Under normal “uncompromised” circumstances skin wounds are “seen” to progress through
the stages of inflammation, new tissue formation and new tissue remodelling - which
results in the formation of scar tissue (a virtually avascular & acellular tissue
functionally and aesthetically inferior to normal skin).
The cellular profile of wound tissue changes with time after injury.
Initially, inflammatory cells that are responsible for clearing wound site debris
(such as neutrophils and monocyte-macrophages) predominate; later as the wound heals
(matures) proliferative cells which are responsible for the generation of replacement
tissues (i.e. fibroblasts & endothelial cells) predominate.
Consequently, the cellular profile of a wound can be used to describe its maturity.
Wound tissues with a relatively high proportion of inflammatory cells are considered
less mature (less advanced) than similar tissues containing relatively few inflammatory
The relative contribution of inflammatory cells (neutrophils & monocyte-macrophages)
and proliferative cells (fibroblasts & endothelial cells) to wound cellularity—at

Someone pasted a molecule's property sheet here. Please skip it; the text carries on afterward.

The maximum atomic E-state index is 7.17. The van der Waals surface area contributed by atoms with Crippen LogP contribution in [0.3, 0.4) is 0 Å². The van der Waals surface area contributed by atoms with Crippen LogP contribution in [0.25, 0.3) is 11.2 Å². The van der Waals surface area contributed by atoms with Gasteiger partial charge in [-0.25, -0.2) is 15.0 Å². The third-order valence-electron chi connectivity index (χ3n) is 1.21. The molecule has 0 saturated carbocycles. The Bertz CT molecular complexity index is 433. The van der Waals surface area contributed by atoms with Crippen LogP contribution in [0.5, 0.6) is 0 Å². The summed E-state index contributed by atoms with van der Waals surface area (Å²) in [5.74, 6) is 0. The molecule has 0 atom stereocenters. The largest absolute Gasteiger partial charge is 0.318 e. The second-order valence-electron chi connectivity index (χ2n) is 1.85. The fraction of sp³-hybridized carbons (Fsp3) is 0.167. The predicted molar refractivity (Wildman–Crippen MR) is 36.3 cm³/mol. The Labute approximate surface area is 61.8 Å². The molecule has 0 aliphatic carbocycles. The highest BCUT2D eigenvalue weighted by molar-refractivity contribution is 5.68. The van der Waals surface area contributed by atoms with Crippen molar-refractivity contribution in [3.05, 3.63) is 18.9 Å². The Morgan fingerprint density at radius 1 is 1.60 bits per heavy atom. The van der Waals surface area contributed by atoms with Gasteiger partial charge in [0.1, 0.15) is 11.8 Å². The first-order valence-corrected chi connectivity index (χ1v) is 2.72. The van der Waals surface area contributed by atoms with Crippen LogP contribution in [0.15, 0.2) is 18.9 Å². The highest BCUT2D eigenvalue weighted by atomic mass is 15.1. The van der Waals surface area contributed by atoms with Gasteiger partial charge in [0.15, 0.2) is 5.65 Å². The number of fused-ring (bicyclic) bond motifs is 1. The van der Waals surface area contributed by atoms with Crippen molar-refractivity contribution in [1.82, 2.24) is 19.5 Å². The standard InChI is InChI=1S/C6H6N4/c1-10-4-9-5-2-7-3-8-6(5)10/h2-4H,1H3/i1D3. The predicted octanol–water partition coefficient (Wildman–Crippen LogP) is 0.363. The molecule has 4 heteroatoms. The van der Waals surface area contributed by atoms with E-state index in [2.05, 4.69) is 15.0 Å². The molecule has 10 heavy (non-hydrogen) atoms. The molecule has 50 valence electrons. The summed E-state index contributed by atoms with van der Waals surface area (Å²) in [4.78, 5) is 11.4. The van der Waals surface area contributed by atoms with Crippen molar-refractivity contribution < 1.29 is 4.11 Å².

a given point in time after injury and treatment — allows the impact of an investigational
agent on wound progression to be determined.
Cell specific histological staining techniques are used to label and measure the
involvement of specific cellular lineages (see below).
Neutrophils (Chloroacetate Esterase staining)
Macrophages (ED-1 immuno-staining)
Angiogenesis (anti-CD31 immuno-staining)
Scar Tissue Analysis is performed using our in house Cica Scar Analysis System (C-SAS)
C-SAS generates data describing the directionality of collagen bundles within scar
The output generated by C-SAS describes the directionality of collagenous structures
in twelve 15° segments (see graphic).
Scar tissue is composed of a collagen bundles
largely orientated parallel to the surface of the skin; whereas, normal skin has
a more multi-directional structure.
Severe scars have more horizontally-orientated
structures; less severe scars display a greater variation in directionality.
Routine H&E staining of a diabetic wound showing histological planimetry measurements: